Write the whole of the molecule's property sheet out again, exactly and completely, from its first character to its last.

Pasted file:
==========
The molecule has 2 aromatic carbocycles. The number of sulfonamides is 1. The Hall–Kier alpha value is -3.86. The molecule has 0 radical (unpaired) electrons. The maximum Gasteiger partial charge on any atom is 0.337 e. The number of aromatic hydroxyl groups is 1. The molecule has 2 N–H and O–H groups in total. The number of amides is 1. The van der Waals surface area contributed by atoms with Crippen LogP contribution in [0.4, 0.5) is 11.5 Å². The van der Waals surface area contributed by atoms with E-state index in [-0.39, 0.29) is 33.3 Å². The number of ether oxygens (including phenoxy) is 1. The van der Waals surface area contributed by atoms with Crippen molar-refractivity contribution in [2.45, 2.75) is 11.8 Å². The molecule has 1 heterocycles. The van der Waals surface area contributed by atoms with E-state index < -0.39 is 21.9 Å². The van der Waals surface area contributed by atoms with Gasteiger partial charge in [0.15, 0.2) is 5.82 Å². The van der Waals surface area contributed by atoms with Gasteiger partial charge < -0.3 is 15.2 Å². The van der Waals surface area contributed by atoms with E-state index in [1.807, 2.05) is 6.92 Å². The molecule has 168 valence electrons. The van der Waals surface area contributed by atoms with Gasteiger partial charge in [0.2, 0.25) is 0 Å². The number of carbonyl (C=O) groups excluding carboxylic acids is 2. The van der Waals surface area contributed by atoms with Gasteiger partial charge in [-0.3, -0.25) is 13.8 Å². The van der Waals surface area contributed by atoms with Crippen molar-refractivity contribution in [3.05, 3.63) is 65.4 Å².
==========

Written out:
The molecule has 2 aromatic carbocycles. The number of sulfonamides is 1. The Hall–Kier alpha value is -3.86. The molecule has 0 radical (unpaired) electrons. The maximum Gasteiger partial charge on any atom is 0.337 e. The number of aromatic hydroxyl groups is 1. The molecule has 2 N–H and O–H groups in total. The number of amides is 1. The van der Waals surface area contributed by atoms with Crippen LogP contribution in [0.4, 0.5) is 11.5 Å². The van der Waals surface area contributed by atoms with E-state index in [-0.39, 0.29) is 33.3 Å². The number of ether oxygens (including phenoxy) is 1. The van der Waals surface area contributed by atoms with Crippen molar-refractivity contribution in [2.45, 2.75) is 11.8 Å². The molecule has 1 heterocycles. The van der Waals surface area contributed by atoms with E-state index < -0.39 is 21.9 Å². The van der Waals surface area contributed by atoms with Gasteiger partial charge in [0.15, 0.2) is 5.82 Å². The van der Waals surface area contributed by atoms with Gasteiger partial charge < -0.3 is 15.2 Å². The van der Waals surface area contributed by atoms with E-state index in [1.807, 2.05) is 6.92 Å². The molecule has 168 valence electrons. The van der Waals surface area contributed by atoms with Gasteiger partial charge in [0.2, 0.25) is 0 Å². The number of carbonyl (C=O) groups excluding carboxylic acids is 2. The van der Waals surface area contributed by atoms with Gasteiger partial charge in [-0.3, -0.25) is 13.8 Å². The van der Waals surface area contributed by atoms with Crippen molar-refractivity contribution in [3.05, 3.63) is 65.4 Å².